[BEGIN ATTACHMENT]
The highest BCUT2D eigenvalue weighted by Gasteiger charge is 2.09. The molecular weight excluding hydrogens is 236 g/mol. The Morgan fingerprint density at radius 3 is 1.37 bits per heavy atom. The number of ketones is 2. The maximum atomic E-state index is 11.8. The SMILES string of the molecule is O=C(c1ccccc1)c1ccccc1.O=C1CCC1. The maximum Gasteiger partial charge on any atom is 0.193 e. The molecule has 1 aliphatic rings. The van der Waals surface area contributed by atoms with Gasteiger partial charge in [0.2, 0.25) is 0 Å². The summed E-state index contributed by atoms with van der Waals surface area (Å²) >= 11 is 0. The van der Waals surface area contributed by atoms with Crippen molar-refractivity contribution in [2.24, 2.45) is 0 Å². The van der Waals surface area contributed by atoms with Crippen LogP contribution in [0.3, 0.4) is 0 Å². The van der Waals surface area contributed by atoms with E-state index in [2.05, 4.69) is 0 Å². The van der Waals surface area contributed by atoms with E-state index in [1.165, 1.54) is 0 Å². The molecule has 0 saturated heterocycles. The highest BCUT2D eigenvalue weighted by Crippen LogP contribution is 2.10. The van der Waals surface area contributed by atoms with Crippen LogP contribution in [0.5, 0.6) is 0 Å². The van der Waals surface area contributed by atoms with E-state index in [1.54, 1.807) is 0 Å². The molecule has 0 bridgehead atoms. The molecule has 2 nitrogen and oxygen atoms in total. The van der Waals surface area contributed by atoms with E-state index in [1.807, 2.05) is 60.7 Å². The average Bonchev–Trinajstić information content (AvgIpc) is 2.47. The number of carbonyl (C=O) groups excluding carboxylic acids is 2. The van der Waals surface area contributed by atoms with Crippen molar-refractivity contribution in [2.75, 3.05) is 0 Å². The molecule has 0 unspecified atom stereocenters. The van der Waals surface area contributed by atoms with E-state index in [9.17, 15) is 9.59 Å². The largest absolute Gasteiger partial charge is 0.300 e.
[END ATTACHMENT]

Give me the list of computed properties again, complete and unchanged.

The highest BCUT2D eigenvalue weighted by Gasteiger charge is 2.09. The molecular weight excluding hydrogens is 236 g/mol. The Morgan fingerprint density at radius 3 is 1.37 bits per heavy atom. The number of ketones is 2. The maximum atomic E-state index is 11.8. The SMILES string of the molecule is O=C(c1ccccc1)c1ccccc1.O=C1CCC1. The maximum Gasteiger partial charge on any atom is 0.193 e. The molecule has 1 aliphatic rings. The van der Waals surface area contributed by atoms with Gasteiger partial charge in [0.2, 0.25) is 0 Å². The summed E-state index contributed by atoms with van der Waals surface area (Å²) >= 11 is 0. The van der Waals surface area contributed by atoms with Crippen molar-refractivity contribution in [2.24, 2.45) is 0 Å². The van der Waals surface area contributed by atoms with Crippen LogP contribution in [0.3, 0.4) is 0 Å². The van der Waals surface area contributed by atoms with E-state index in [2.05, 4.69) is 0 Å². The van der Waals surface area contributed by atoms with E-state index in [1.165, 1.54) is 0 Å². The molecule has 0 saturated heterocycles. The highest BCUT2D eigenvalue weighted by Crippen LogP contribution is 2.10. The van der Waals surface area contributed by atoms with Crippen LogP contribution in [0.5, 0.6) is 0 Å². The van der Waals surface area contributed by atoms with E-state index in [1.54, 1.807) is 0 Å². The molecule has 0 bridgehead atoms. The molecule has 2 nitrogen and oxygen atoms in total. The van der Waals surface area contributed by atoms with E-state index in [1.807, 2.05) is 60.7 Å². The average Bonchev–Trinajstić information content (AvgIpc) is 2.47. The number of carbonyl (C=O) groups excluding carboxylic acids is 2. The van der Waals surface area contributed by atoms with Crippen molar-refractivity contribution in [2.75, 3.05) is 0 Å². The molecule has 0 unspecified atom stereocenters. The van der Waals surface area contributed by atoms with E-state index in [9.17, 15) is 9.59 Å². The largest absolute Gasteiger partial charge is 0.300 e.